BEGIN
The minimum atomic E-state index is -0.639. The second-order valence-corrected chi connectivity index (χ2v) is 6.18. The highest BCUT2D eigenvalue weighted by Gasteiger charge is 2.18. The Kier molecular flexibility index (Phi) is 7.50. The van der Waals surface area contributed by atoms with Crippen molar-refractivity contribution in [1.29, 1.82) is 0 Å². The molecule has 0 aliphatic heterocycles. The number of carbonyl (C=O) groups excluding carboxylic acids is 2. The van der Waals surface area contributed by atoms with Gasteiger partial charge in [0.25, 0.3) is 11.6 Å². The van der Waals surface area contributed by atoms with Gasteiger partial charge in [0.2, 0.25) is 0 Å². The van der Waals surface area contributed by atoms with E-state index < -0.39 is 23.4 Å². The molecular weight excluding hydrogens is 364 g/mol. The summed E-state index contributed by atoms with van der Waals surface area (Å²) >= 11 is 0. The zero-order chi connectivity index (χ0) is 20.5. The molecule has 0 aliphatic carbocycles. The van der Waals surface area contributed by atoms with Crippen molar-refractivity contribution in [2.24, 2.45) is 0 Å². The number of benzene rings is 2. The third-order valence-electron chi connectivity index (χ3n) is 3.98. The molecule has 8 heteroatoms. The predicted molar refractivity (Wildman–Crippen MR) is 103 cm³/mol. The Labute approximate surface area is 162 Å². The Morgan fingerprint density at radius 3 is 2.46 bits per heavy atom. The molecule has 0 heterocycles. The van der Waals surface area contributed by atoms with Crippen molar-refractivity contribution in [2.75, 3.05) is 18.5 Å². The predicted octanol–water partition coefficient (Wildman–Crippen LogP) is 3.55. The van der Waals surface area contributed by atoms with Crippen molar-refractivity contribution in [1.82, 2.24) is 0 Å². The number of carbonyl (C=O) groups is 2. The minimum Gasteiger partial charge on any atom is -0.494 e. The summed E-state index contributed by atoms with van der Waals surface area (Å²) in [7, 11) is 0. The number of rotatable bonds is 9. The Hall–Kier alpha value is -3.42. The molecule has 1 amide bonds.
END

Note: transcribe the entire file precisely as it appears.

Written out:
The minimum atomic E-state index is -0.639. The second-order valence-corrected chi connectivity index (χ2v) is 6.18. The highest BCUT2D eigenvalue weighted by Gasteiger charge is 2.18. The Kier molecular flexibility index (Phi) is 7.50. The van der Waals surface area contributed by atoms with Crippen molar-refractivity contribution in [1.29, 1.82) is 0 Å². The molecule has 0 aliphatic heterocycles. The number of carbonyl (C=O) groups excluding carboxylic acids is 2. The van der Waals surface area contributed by atoms with Gasteiger partial charge in [0.25, 0.3) is 11.6 Å². The van der Waals surface area contributed by atoms with Gasteiger partial charge in [0.2, 0.25) is 0 Å². The van der Waals surface area contributed by atoms with E-state index < -0.39 is 23.4 Å². The molecular weight excluding hydrogens is 364 g/mol. The summed E-state index contributed by atoms with van der Waals surface area (Å²) >= 11 is 0. The zero-order chi connectivity index (χ0) is 20.5. The molecule has 0 aliphatic carbocycles. The van der Waals surface area contributed by atoms with Crippen molar-refractivity contribution in [2.24, 2.45) is 0 Å². The number of benzene rings is 2. The third-order valence-electron chi connectivity index (χ3n) is 3.98. The molecule has 8 heteroatoms. The predicted molar refractivity (Wildman–Crippen MR) is 103 cm³/mol. The Labute approximate surface area is 162 Å². The Morgan fingerprint density at radius 3 is 2.46 bits per heavy atom. The molecule has 0 heterocycles. The van der Waals surface area contributed by atoms with Crippen molar-refractivity contribution in [2.75, 3.05) is 18.5 Å². The predicted octanol–water partition coefficient (Wildman–Crippen LogP) is 3.55. The van der Waals surface area contributed by atoms with Crippen molar-refractivity contribution in [1.82, 2.24) is 0 Å². The number of carbonyl (C=O) groups is 2. The minimum Gasteiger partial charge on any atom is -0.494 e. The summed E-state index contributed by atoms with van der Waals surface area (Å²) in [7, 11) is 0. The number of rotatable bonds is 9. The Hall–Kier alpha value is -3.42. The molecule has 1 amide bonds.